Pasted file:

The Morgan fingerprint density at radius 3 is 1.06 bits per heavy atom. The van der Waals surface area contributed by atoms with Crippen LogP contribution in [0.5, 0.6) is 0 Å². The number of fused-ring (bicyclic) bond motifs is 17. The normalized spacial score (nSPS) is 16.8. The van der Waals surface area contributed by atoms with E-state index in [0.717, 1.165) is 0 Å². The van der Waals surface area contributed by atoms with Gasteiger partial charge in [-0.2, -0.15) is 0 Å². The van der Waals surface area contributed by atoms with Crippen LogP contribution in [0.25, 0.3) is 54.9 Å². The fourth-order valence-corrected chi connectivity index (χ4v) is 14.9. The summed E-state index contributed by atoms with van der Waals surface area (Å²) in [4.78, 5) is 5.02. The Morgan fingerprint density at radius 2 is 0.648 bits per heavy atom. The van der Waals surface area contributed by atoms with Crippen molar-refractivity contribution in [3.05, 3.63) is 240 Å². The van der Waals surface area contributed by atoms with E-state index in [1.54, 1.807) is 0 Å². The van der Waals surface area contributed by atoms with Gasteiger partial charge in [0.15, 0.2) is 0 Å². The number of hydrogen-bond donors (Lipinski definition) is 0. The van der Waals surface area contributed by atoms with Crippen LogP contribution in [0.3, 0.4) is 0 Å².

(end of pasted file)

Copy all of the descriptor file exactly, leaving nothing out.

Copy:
The Morgan fingerprint density at radius 3 is 1.06 bits per heavy atom. The van der Waals surface area contributed by atoms with Crippen LogP contribution in [0.5, 0.6) is 0 Å². The number of fused-ring (bicyclic) bond motifs is 17. The normalized spacial score (nSPS) is 16.8. The van der Waals surface area contributed by atoms with E-state index in [0.717, 1.165) is 0 Å². The van der Waals surface area contributed by atoms with Gasteiger partial charge in [-0.2, -0.15) is 0 Å². The van der Waals surface area contributed by atoms with Crippen LogP contribution in [0.25, 0.3) is 54.9 Å². The fourth-order valence-corrected chi connectivity index (χ4v) is 14.9. The summed E-state index contributed by atoms with van der Waals surface area (Å²) in [4.78, 5) is 5.02. The Morgan fingerprint density at radius 2 is 0.648 bits per heavy atom. The van der Waals surface area contributed by atoms with Crippen molar-refractivity contribution in [3.05, 3.63) is 240 Å². The van der Waals surface area contributed by atoms with E-state index in [1.54, 1.807) is 0 Å². The van der Waals surface area contributed by atoms with Gasteiger partial charge in [0.15, 0.2) is 0 Å². The number of hydrogen-bond donors (Lipinski definition) is 0. The van der Waals surface area contributed by atoms with Crippen LogP contribution in [0.3, 0.4) is 0 Å².